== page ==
With a major pre-summer heat wave solidly entrenched from the South through the Midwest and threatening to spread into the Northeast — not to mention traders eyeing the prospects of a Caribbean low-pressure area that could become a tropical depression as it moves toward the Gulf of Mexico (GOM) — prices rose at nearly all points Monday.

Only flat quotes for Kern River and White River Hub in the Rockies failed to make the cut of gains ranging from 2-3 cents to a little more than 65 cents. Tennessee Zone 6 scored the top uptick in leading Northeast citygates to most of the day’s biggest gains as several pipes took action to guard against negative imbalances. Not surprisingly, cool forecasts had the Rockies and Western Canada seeing the most modest gains.

A large low-pressure system designated as 94L had moved into the northwestern Caribbean Sea over the weekend, the National Hurricane Center (NHC) said. Assuming the system clears western Cuba, its movement toward the north or northwest tracking could take it into the central GOM. On Monday afternoon it was about 90 miles south-southwest of Grand Cayman, and NHC was giving it 50% odds of becoming a tropical depression Monday night or Tuesday before upper-level winds become unfavorable for development.

The same factors driving the cash gains — high levels of eastern heat and the Gulf storm possibility — were also on the minds of Nymex traders, who gave the physical market some additional upward impetus for Tuesday by pushing July futures 12 cents higher (see related story).

Canaccord Genuity analysts noted an updated outlook from the National Oceanic and Atmospheric Administration that “helps explain the strength in gas futures this morning [Monday] as the agency forecasts cooling degree days should be 11% higher year-over-year and 22% above the long-term average this week. The early season heat should be particularly acute in the North Central region of the country where cooling demand is expected to be more than double seasonal norms. The forecasts suggest a strong call on gas-fired power generation over the near term, which should help put a cap on gas storage injections over the next week.”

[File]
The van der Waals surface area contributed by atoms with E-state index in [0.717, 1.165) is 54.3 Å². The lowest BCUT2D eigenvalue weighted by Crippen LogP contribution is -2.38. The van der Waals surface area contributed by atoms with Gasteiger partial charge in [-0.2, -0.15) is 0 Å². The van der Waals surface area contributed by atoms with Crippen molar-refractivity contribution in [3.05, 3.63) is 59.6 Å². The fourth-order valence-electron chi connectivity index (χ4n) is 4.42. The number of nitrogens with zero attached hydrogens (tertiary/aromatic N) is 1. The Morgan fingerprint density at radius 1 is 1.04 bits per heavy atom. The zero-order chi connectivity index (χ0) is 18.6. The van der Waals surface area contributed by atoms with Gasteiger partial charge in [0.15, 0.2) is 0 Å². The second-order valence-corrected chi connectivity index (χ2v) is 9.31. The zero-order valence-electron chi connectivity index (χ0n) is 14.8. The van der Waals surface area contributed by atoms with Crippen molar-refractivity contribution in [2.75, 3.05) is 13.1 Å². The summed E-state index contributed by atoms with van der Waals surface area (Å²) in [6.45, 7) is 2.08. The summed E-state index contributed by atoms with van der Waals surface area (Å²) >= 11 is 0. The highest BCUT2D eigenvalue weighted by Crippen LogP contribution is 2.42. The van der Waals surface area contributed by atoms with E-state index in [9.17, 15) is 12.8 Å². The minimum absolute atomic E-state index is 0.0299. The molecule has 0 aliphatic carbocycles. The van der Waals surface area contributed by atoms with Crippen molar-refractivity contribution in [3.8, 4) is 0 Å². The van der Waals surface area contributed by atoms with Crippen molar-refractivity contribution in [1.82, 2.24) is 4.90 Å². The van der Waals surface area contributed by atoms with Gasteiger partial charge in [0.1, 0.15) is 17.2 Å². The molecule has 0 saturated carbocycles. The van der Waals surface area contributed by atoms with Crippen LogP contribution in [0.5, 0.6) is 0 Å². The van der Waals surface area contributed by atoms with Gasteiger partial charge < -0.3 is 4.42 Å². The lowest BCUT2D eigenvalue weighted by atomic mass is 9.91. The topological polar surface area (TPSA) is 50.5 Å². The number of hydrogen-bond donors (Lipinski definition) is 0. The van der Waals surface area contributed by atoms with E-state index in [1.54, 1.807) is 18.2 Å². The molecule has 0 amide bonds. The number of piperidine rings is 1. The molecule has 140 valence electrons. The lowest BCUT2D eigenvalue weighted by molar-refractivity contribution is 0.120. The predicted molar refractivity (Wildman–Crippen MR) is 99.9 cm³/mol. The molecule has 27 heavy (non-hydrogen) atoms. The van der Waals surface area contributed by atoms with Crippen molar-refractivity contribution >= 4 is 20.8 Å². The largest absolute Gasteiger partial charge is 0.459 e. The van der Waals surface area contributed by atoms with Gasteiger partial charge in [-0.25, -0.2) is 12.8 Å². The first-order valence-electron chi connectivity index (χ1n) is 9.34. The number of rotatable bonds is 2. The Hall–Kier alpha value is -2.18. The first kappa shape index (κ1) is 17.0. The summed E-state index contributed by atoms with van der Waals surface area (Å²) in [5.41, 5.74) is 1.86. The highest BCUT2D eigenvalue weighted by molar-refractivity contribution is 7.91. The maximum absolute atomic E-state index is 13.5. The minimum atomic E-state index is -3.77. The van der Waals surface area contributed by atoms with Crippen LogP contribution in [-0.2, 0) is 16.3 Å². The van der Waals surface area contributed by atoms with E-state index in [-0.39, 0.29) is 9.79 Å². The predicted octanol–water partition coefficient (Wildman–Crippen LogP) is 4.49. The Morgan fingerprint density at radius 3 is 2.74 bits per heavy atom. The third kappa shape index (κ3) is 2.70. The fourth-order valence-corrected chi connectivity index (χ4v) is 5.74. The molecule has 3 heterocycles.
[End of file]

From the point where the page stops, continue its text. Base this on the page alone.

Such generally torrid conditions as those now generally occupying the East won’t stick around forever, of course. Northern Natural Gas noted the significant cooldown coming to its Upper Midwest market area with a bulletin board posting saying that Monday’s and Tuesday’s projected thermometer averages of 82 each (the normal system-weighted temperature is 66 at this time of year) are expected to fall to 72 Wednesday and 63 Thursday.

And while the Houston area continued to reach the century mark in temperatures over the weekend and into Monday, its peak was forecast to drop into the low to mid 90s through the rest of the workweek.

Although Northeast highs were just reaching the 80s Monday, they can be expected to intensify through midweek as Tennessee, Texas Eastern, Algonquin and Maritimes & Northeast all said they would begin encouraging market-area customers to run positive imbalances Tuesday (see Transportation Notes) in order to meet anticipated cooling demand.

The Weather Channel (TWC) said temperatures in the South will remain average to as much as 15 degrees above average Tuesday across the South. Similarly, except for parts of the Dakotas and northern Minnesota, TWC predicts readings five to 20 degrees above average for the Midwest in general and exceeding 100 in sections of Kansas. An excessive heat warning was issued Monday in the Minneapolis-St. Paul metropolitan area, the forecaster said.

Southern heat can be felt as far as the desert Southwest, but for the time being air conditioners aren’t needed much in the rest of the West as the overall forecast calls for further mild to cool conditions.

The Southern California border was up about 20 cents while the SoCal citygate rose a quarter or so after SoCalGas ended Sunday a high-linepack OFO that had been for the previous two days. However, IntercontinentalExchange found traded volumes on its platform dropping at both points — from 771,000 MMBtu Friday to 728,300 MMBtu Monday at the border, and from 438,800 MMBtu to 265,600 MMBtu at the citygate.

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